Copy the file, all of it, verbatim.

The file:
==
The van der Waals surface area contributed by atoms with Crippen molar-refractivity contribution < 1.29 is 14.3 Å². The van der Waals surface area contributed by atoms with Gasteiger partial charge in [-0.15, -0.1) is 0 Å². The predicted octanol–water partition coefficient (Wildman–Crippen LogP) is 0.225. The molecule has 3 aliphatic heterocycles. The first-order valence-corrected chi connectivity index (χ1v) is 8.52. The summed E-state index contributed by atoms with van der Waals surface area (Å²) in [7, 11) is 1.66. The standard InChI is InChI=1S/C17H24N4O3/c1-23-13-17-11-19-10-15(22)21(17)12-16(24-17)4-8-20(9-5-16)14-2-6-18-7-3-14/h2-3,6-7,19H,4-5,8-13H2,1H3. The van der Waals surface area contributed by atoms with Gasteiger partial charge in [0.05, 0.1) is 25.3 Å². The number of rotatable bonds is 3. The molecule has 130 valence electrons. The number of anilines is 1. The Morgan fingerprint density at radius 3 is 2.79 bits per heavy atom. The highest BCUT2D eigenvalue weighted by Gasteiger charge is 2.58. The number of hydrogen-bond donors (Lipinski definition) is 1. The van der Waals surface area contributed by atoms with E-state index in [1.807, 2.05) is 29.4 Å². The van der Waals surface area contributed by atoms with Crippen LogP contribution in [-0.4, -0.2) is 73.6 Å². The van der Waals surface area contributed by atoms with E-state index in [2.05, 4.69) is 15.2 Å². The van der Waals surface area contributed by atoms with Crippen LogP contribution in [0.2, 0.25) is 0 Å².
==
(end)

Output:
The van der Waals surface area contributed by atoms with Crippen molar-refractivity contribution < 1.29 is 14.3 Å². The van der Waals surface area contributed by atoms with Gasteiger partial charge in [-0.15, -0.1) is 0 Å². The predicted octanol–water partition coefficient (Wildman–Crippen LogP) is 0.225. The molecule has 3 aliphatic heterocycles. The first-order valence-corrected chi connectivity index (χ1v) is 8.52. The summed E-state index contributed by atoms with van der Waals surface area (Å²) in [7, 11) is 1.66. The standard InChI is InChI=1S/C17H24N4O3/c1-23-13-17-11-19-10-15(22)21(17)12-16(24-17)4-8-20(9-5-16)14-2-6-18-7-3-14/h2-3,6-7,19H,4-5,8-13H2,1H3. The van der Waals surface area contributed by atoms with Gasteiger partial charge in [0.05, 0.1) is 25.3 Å². The number of rotatable bonds is 3. The molecule has 130 valence electrons. The number of anilines is 1. The Morgan fingerprint density at radius 3 is 2.79 bits per heavy atom. The highest BCUT2D eigenvalue weighted by Gasteiger charge is 2.58. The number of hydrogen-bond donors (Lipinski definition) is 1. The van der Waals surface area contributed by atoms with E-state index in [1.807, 2.05) is 29.4 Å². The van der Waals surface area contributed by atoms with Crippen LogP contribution in [-0.4, -0.2) is 73.6 Å². The van der Waals surface area contributed by atoms with E-state index in [2.05, 4.69) is 15.2 Å². The van der Waals surface area contributed by atoms with Crippen LogP contribution in [0.2, 0.25) is 0 Å².